He boiled spaghetti and continued to stir his sauce.
She picked up one of those fat romance books with a woman draped over a bed and a bare-chested man merely inches from her lips pictured on the front. She propped her legs up on a chair and read while she waited for the lasagna to cook.
He’d tried to watch what she whipped up to go in her dish but had almost burned his sauce, so he didn’t see what she’d added to the cream cheese, sour cream, and cottage cheese for the third layer. She’d put down several spoons of a sauce she’d made in ten minutes by browning hamburger with onions and peppers and adding a jar of prepared spaghetti sauce. Then she’d layered lasagna noodles on top of that. Uncooked ones. He’d never seen it done that way and wondered what the finished product would taste like. After that it was the white mixture. He thought he heard her cracking eggs, but surely not.
The timer sounded loudly. He drained the spaghetti noodles and poured them into a dish. He loaded up a plate and topped them off with a healthy serving of the sauce and carried the whole thing to the den where he put it on a wooden folding tray. A trip back to the kitchen netted a Dr Pepper from the refrigerator.
She looked up when he walked past. “Where’d you get that?’
“At the store?”
“When did you go to the store? I had a list started of things we need for the house,” she said.
“You need something. You pick it up. I needed Dr Pepper.”
“Be careful there…” She bit back the word “chief” before it was out in the room. “I bought the last toilet paper. I could take it all to my bedroom and carry a roll with me to the bathroom. I don’t have to share it.”
“I don’t plan to go into your bathroom. You stay out of mine. I’ll buy my own paper.”
“Good. I’ll be nice enough to leave what’s left on the roll for you. After that don’t you dare steal a single roll out of my bathroom. Better get to that famous spaghetti. It’s going to get cold,” she said.
It took a healthy dose of his willpower to let her have the last word, but he managed to do it without choking on the unsaid words. He ate slowly and enjoyed every bite. When he finished, he washed his dishes, put the sauce in jars, stored them in the refrigerator for later, and meandered out the back door as slowly as he could.
She watched from the kitchen window and waited until he was halfway to the barn before she took out a jar of his sauce and dipped a spoon into it.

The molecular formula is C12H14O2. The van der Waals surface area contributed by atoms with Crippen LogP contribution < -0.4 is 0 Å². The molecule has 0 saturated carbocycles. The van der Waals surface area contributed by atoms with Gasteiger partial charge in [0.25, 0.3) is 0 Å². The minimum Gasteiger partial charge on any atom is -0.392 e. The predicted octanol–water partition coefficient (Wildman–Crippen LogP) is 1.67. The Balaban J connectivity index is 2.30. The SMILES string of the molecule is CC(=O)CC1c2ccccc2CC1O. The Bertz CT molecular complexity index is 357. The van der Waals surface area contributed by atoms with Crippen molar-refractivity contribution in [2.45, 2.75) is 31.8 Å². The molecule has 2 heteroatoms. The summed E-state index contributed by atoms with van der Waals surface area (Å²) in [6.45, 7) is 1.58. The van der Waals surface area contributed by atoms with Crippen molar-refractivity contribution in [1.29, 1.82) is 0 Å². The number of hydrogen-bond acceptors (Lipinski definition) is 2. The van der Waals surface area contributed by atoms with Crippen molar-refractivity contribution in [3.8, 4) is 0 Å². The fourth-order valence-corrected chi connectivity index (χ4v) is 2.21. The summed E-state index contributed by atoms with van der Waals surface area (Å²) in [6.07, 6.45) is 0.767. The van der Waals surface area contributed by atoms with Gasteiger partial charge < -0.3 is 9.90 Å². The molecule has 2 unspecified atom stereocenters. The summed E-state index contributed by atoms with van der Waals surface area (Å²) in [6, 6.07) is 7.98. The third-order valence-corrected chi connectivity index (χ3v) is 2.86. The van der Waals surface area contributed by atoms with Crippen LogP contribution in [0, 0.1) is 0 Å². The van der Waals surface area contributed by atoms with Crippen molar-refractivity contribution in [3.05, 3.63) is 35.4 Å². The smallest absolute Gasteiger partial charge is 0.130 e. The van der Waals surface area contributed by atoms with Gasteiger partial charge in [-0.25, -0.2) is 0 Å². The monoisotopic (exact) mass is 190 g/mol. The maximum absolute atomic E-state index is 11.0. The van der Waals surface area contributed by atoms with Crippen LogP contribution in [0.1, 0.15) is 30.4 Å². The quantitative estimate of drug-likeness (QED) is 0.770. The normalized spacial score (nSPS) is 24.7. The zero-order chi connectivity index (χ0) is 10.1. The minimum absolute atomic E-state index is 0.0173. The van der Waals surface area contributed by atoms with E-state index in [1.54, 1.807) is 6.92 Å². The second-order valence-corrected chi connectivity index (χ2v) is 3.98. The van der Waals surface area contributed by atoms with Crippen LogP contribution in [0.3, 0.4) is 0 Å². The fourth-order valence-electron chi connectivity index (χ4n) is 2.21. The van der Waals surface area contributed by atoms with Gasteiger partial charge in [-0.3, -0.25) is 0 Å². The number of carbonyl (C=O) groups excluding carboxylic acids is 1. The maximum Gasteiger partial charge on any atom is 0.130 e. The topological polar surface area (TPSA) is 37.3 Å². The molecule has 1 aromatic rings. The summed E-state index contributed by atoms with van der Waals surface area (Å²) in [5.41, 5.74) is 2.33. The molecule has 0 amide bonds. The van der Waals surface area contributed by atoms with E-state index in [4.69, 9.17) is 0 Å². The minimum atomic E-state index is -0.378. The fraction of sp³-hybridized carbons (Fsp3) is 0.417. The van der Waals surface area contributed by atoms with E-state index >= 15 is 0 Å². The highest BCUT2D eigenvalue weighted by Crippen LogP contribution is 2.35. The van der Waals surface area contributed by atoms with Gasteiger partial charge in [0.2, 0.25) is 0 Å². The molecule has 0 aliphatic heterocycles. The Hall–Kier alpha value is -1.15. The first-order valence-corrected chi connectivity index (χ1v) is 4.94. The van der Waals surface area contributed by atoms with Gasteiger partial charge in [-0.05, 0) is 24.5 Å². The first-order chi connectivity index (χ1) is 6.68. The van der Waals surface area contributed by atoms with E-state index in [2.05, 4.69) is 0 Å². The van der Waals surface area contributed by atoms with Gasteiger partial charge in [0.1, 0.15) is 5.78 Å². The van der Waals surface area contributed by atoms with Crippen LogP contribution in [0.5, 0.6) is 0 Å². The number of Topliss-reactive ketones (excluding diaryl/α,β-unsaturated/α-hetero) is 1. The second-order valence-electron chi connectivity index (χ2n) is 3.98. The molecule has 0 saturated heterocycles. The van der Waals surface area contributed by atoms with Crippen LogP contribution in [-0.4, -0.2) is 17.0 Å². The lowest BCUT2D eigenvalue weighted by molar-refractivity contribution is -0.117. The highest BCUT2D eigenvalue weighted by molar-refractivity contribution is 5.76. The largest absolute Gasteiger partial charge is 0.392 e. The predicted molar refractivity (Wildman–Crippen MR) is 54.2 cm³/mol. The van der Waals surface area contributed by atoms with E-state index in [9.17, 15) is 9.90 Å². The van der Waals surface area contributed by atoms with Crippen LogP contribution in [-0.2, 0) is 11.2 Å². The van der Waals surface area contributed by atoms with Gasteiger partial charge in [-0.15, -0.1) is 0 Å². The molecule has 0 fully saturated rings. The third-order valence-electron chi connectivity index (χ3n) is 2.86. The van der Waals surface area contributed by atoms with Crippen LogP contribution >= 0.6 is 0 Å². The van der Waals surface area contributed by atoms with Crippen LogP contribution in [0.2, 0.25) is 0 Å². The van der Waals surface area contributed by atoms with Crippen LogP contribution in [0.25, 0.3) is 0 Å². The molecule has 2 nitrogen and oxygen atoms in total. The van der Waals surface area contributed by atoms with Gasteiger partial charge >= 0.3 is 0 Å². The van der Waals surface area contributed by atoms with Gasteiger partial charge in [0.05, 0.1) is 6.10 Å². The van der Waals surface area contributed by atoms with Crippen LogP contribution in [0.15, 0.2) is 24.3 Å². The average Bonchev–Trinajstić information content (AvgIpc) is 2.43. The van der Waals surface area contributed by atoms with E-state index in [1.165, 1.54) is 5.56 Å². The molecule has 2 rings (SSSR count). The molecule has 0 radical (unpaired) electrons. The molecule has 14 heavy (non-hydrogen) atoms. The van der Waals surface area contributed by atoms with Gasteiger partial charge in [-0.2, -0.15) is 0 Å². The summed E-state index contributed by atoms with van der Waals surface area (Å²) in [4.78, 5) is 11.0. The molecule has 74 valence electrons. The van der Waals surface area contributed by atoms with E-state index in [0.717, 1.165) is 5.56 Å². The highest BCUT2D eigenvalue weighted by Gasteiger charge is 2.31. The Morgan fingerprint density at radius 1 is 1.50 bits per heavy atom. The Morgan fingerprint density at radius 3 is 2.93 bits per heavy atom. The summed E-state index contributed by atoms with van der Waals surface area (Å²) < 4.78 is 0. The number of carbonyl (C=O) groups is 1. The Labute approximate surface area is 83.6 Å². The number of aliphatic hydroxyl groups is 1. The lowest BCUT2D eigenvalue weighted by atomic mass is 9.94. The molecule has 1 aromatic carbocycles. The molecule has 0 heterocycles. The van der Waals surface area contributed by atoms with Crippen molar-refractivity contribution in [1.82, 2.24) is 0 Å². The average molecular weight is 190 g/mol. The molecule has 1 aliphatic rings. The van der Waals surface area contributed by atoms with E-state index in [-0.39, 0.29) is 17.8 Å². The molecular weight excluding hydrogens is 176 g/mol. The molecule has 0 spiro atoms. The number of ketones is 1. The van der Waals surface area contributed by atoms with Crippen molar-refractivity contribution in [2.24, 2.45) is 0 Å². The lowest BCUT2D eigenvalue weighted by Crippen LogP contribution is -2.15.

When it hit her mouth she moaned. “Mercy, that’s the best sauce I’ve ever eaten. Why does he have to be such a rat and not share with me?” She ate two more bites and then put the lid on the jar with a long sigh.
Her bread turned out perfect. Light. Fluffy. Browned to perfection. She buttered the tops and turned the cinnamon rolls upside down on a serving tray before topping them off with a thin butter cream glaze. Then she turned on every ceiling fan in the house and opened his bedroom door. If he hated yeast dough, he’d have to live with the odor. If he loved it, she hoped he couldn’t think about anything else.
She cut up a salad and dished up a healthy plate full of lasagna, added a roll on the side and a cinnamon roll on a separate plate, and carried it all out to the deck. The sun was setting, and the temperature had dropped a few degrees since she’d come back from Fancy’s place.
Elijah was sitting in the hayloft, back in the shadows, when he saw her come out of the house. He quickly shimmied down the ladder into the barn and headed toward the house.
“What are you going to do?” she asked.
, a little
Sunday Night Football,
at nine o’clock,” he said.
at nine,” she said.
“The big screen has
on at that time. You want to watch anything else, you do it in your part of the house,” he told her.
“Anyone ever tell you what a mean old rat you are?”
“One time. I broke his nose. Anyone ever tell you what a witch you are?”
“Twice. They haven’t found their bodies yet.”